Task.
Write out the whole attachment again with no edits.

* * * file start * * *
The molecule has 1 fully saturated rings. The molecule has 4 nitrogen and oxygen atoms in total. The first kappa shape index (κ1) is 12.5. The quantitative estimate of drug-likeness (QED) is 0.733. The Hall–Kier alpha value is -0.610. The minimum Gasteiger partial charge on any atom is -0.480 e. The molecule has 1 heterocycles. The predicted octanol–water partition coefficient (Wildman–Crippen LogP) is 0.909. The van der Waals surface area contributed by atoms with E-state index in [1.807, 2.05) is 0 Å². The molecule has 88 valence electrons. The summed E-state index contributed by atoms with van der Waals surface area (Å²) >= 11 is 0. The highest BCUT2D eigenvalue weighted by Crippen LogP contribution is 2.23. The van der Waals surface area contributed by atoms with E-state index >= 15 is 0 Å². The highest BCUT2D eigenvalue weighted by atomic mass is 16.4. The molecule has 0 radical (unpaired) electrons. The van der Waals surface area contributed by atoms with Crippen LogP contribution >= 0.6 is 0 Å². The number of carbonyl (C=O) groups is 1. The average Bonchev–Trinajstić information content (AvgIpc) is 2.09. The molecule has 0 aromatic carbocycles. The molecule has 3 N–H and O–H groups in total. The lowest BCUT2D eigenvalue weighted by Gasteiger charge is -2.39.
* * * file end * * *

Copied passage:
The molecule has 1 fully saturated rings. The molecule has 4 nitrogen and oxygen atoms in total. The first kappa shape index (κ1) is 12.5. The quantitative estimate of drug-likeness (QED) is 0.733. The Hall–Kier alpha value is -0.610. The minimum Gasteiger partial charge on any atom is -0.480 e. The molecule has 1 heterocycles. The predicted octanol–water partition coefficient (Wildman–Crippen LogP) is 0.909. The van der Waals surface area contributed by atoms with E-state index in [1.807, 2.05) is 0 Å². The molecule has 88 valence electrons. The summed E-state index contributed by atoms with van der Waals surface area (Å²) >= 11 is 0. The highest BCUT2D eigenvalue weighted by Crippen LogP contribution is 2.23. The van der Waals surface area contributed by atoms with E-state index >= 15 is 0 Å². The highest BCUT2D eigenvalue weighted by atomic mass is 16.4. The molecule has 0 radical (unpaired) electrons. The van der Waals surface area contributed by atoms with Crippen LogP contribution >= 0.6 is 0 Å². The number of carbonyl (C=O) groups is 1. The average Bonchev–Trinajstić information content (AvgIpc) is 2.09. The molecule has 0 aromatic carbocycles. The molecule has 3 N–H and O–H groups in total. The lowest BCUT2D eigenvalue weighted by Gasteiger charge is -2.39.